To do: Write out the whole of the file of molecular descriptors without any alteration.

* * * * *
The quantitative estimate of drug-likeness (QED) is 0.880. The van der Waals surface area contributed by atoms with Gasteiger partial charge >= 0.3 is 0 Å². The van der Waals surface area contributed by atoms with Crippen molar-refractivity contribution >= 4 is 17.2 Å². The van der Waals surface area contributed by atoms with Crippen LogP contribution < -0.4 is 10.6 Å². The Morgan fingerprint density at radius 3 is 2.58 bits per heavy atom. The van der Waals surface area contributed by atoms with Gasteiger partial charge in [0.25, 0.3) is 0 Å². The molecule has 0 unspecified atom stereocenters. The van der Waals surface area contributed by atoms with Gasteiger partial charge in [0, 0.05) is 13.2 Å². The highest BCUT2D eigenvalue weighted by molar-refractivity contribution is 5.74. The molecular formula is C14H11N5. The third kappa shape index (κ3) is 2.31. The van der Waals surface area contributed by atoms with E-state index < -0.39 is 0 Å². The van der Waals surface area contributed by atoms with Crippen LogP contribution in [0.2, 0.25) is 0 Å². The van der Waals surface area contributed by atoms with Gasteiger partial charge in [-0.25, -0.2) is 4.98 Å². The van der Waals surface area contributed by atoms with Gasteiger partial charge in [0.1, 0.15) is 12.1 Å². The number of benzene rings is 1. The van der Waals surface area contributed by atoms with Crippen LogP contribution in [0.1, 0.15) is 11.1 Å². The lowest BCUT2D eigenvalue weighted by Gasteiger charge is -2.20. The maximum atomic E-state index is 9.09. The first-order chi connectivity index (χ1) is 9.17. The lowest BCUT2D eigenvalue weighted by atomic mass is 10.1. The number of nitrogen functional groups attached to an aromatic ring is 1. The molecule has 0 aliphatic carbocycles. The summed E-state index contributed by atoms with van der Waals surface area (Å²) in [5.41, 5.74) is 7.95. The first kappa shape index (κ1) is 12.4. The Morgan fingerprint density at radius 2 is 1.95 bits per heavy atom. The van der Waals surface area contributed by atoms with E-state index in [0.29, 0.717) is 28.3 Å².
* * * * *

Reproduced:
The quantitative estimate of drug-likeness (QED) is 0.880. The van der Waals surface area contributed by atoms with Gasteiger partial charge >= 0.3 is 0 Å². The van der Waals surface area contributed by atoms with Crippen molar-refractivity contribution >= 4 is 17.2 Å². The van der Waals surface area contributed by atoms with Crippen LogP contribution < -0.4 is 10.6 Å². The Morgan fingerprint density at radius 3 is 2.58 bits per heavy atom. The van der Waals surface area contributed by atoms with Gasteiger partial charge in [0.25, 0.3) is 0 Å². The molecule has 0 unspecified atom stereocenters. The van der Waals surface area contributed by atoms with Gasteiger partial charge in [0, 0.05) is 13.2 Å². The highest BCUT2D eigenvalue weighted by molar-refractivity contribution is 5.74. The molecular formula is C14H11N5. The third kappa shape index (κ3) is 2.31. The van der Waals surface area contributed by atoms with E-state index < -0.39 is 0 Å². The van der Waals surface area contributed by atoms with Crippen LogP contribution in [0.2, 0.25) is 0 Å². The van der Waals surface area contributed by atoms with Gasteiger partial charge in [-0.25, -0.2) is 4.98 Å². The van der Waals surface area contributed by atoms with Gasteiger partial charge in [0.1, 0.15) is 12.1 Å². The number of benzene rings is 1. The van der Waals surface area contributed by atoms with Crippen LogP contribution in [0.1, 0.15) is 11.1 Å². The lowest BCUT2D eigenvalue weighted by Gasteiger charge is -2.20. The maximum atomic E-state index is 9.09. The first-order chi connectivity index (χ1) is 9.17. The lowest BCUT2D eigenvalue weighted by atomic mass is 10.1. The number of nitrogen functional groups attached to an aromatic ring is 1. The molecule has 0 aliphatic carbocycles. The summed E-state index contributed by atoms with van der Waals surface area (Å²) in [5.41, 5.74) is 7.95. The first kappa shape index (κ1) is 12.4. The Morgan fingerprint density at radius 2 is 1.95 bits per heavy atom. The van der Waals surface area contributed by atoms with E-state index in [0.29, 0.717) is 28.3 Å².